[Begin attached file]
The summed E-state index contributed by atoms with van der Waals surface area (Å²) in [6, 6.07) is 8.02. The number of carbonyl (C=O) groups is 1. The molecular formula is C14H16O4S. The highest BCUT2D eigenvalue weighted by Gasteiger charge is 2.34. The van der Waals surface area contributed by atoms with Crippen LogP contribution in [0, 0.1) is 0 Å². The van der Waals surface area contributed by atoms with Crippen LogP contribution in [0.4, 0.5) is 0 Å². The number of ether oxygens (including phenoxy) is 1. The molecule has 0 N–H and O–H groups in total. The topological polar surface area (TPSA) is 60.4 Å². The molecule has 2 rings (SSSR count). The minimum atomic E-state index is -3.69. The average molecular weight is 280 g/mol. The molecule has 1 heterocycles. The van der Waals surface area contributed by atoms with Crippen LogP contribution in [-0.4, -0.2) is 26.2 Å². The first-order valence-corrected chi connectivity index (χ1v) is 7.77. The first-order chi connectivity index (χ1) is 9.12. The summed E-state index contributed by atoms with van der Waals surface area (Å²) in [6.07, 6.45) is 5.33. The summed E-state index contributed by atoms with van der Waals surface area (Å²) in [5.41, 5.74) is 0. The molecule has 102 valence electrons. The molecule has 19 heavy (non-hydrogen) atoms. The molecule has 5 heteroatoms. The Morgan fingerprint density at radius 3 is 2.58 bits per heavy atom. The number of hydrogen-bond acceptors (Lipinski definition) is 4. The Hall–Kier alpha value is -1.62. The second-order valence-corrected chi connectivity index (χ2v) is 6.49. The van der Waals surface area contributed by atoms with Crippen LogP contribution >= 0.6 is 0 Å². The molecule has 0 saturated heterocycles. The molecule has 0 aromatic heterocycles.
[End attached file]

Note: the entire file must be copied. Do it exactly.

The summed E-state index contributed by atoms with van der Waals surface area (Å²) in [6, 6.07) is 8.02. The number of carbonyl (C=O) groups is 1. The molecular formula is C14H16O4S. The highest BCUT2D eigenvalue weighted by Gasteiger charge is 2.34. The van der Waals surface area contributed by atoms with Crippen LogP contribution in [0, 0.1) is 0 Å². The van der Waals surface area contributed by atoms with Crippen LogP contribution in [0.4, 0.5) is 0 Å². The number of ether oxygens (including phenoxy) is 1. The molecule has 0 N–H and O–H groups in total. The topological polar surface area (TPSA) is 60.4 Å². The molecule has 2 rings (SSSR count). The minimum atomic E-state index is -3.69. The average molecular weight is 280 g/mol. The molecule has 1 heterocycles. The van der Waals surface area contributed by atoms with Crippen LogP contribution in [-0.4, -0.2) is 26.2 Å². The first-order valence-corrected chi connectivity index (χ1v) is 7.77. The first-order chi connectivity index (χ1) is 9.12. The summed E-state index contributed by atoms with van der Waals surface area (Å²) in [6.07, 6.45) is 5.33. The summed E-state index contributed by atoms with van der Waals surface area (Å²) in [5.41, 5.74) is 0. The molecule has 102 valence electrons. The molecule has 19 heavy (non-hydrogen) atoms. The molecule has 5 heteroatoms. The Morgan fingerprint density at radius 3 is 2.58 bits per heavy atom. The number of hydrogen-bond acceptors (Lipinski definition) is 4. The Hall–Kier alpha value is -1.62. The second-order valence-corrected chi connectivity index (χ2v) is 6.49. The van der Waals surface area contributed by atoms with Crippen LogP contribution >= 0.6 is 0 Å². The molecule has 0 saturated heterocycles. The molecule has 0 aromatic heterocycles.